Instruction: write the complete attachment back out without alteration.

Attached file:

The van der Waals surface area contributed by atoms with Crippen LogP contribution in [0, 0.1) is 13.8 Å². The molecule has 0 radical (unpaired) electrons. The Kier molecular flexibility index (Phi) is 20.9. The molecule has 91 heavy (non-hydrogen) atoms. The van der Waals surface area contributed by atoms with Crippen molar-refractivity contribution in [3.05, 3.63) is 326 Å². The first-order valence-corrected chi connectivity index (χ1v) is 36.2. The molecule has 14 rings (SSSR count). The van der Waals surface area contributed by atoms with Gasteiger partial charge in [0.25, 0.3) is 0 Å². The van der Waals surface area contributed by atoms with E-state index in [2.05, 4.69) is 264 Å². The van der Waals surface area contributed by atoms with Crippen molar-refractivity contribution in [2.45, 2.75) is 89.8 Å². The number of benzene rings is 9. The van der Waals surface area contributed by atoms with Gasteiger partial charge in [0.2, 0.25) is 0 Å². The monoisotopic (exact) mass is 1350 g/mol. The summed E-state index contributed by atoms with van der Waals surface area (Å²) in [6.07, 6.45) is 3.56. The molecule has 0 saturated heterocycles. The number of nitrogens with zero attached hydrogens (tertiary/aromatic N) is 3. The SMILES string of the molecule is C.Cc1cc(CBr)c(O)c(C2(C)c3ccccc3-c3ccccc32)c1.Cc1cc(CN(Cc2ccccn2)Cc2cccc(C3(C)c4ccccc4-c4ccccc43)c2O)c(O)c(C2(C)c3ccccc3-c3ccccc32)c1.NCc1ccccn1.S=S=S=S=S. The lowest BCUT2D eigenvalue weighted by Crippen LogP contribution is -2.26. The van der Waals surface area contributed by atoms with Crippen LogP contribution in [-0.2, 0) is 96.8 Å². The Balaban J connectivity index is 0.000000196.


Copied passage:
The van der Waals surface area contributed by atoms with Crippen LogP contribution in [0, 0.1) is 13.8 Å². The molecule has 0 radical (unpaired) electrons. The Kier molecular flexibility index (Phi) is 20.9. The molecule has 91 heavy (non-hydrogen) atoms. The van der Waals surface area contributed by atoms with Crippen molar-refractivity contribution in [3.05, 3.63) is 326 Å². The first-order valence-corrected chi connectivity index (χ1v) is 36.2. The molecule has 14 rings (SSSR count). The van der Waals surface area contributed by atoms with Gasteiger partial charge in [0.25, 0.3) is 0 Å². The van der Waals surface area contributed by atoms with E-state index in [2.05, 4.69) is 264 Å². The van der Waals surface area contributed by atoms with Crippen molar-refractivity contribution in [2.45, 2.75) is 89.8 Å². The number of benzene rings is 9. The van der Waals surface area contributed by atoms with Gasteiger partial charge in [0.2, 0.25) is 0 Å². The monoisotopic (exact) mass is 1350 g/mol. The summed E-state index contributed by atoms with van der Waals surface area (Å²) in [6.07, 6.45) is 3.56. The molecule has 0 saturated heterocycles. The number of nitrogens with zero attached hydrogens (tertiary/aromatic N) is 3. The SMILES string of the molecule is C.Cc1cc(CBr)c(O)c(C2(C)c3ccccc3-c3ccccc32)c1.Cc1cc(CN(Cc2ccccn2)Cc2cccc(C3(C)c4ccccc4-c4ccccc43)c2O)c(O)c(C2(C)c3ccccc3-c3ccccc32)c1.NCc1ccccn1.S=S=S=S=S. The lowest BCUT2D eigenvalue weighted by Crippen LogP contribution is -2.26. The van der Waals surface area contributed by atoms with Crippen LogP contribution in [-0.2, 0) is 96.8 Å². The Balaban J connectivity index is 0.000000196.